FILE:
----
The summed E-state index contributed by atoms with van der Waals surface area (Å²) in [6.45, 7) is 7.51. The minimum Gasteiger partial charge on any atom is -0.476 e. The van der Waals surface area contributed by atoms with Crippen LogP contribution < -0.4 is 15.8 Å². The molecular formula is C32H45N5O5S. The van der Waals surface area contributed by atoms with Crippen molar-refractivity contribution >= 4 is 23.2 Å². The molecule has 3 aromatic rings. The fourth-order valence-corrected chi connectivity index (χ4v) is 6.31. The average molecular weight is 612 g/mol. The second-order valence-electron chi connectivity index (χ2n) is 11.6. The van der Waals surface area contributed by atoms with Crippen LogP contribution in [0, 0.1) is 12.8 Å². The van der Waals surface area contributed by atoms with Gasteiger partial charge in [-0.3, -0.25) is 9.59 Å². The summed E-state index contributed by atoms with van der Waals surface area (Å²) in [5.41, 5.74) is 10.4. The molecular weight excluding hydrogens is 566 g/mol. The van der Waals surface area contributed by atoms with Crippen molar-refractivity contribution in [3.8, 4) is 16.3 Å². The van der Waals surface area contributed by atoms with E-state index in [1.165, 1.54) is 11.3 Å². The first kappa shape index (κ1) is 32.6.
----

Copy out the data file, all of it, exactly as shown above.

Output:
The summed E-state index contributed by atoms with van der Waals surface area (Å²) in [6.45, 7) is 7.51. The minimum Gasteiger partial charge on any atom is -0.476 e. The van der Waals surface area contributed by atoms with Crippen LogP contribution < -0.4 is 15.8 Å². The molecular formula is C32H45N5O5S. The van der Waals surface area contributed by atoms with Crippen molar-refractivity contribution >= 4 is 23.2 Å². The molecule has 3 aromatic rings. The fourth-order valence-corrected chi connectivity index (χ4v) is 6.31. The average molecular weight is 612 g/mol. The second-order valence-electron chi connectivity index (χ2n) is 11.6. The van der Waals surface area contributed by atoms with Crippen LogP contribution in [0, 0.1) is 12.8 Å². The van der Waals surface area contributed by atoms with Gasteiger partial charge in [-0.3, -0.25) is 9.59 Å². The summed E-state index contributed by atoms with van der Waals surface area (Å²) in [5.41, 5.74) is 10.4. The molecular weight excluding hydrogens is 566 g/mol. The van der Waals surface area contributed by atoms with Crippen molar-refractivity contribution in [3.8, 4) is 16.3 Å². The van der Waals surface area contributed by atoms with E-state index in [1.165, 1.54) is 11.3 Å². The first kappa shape index (κ1) is 32.6.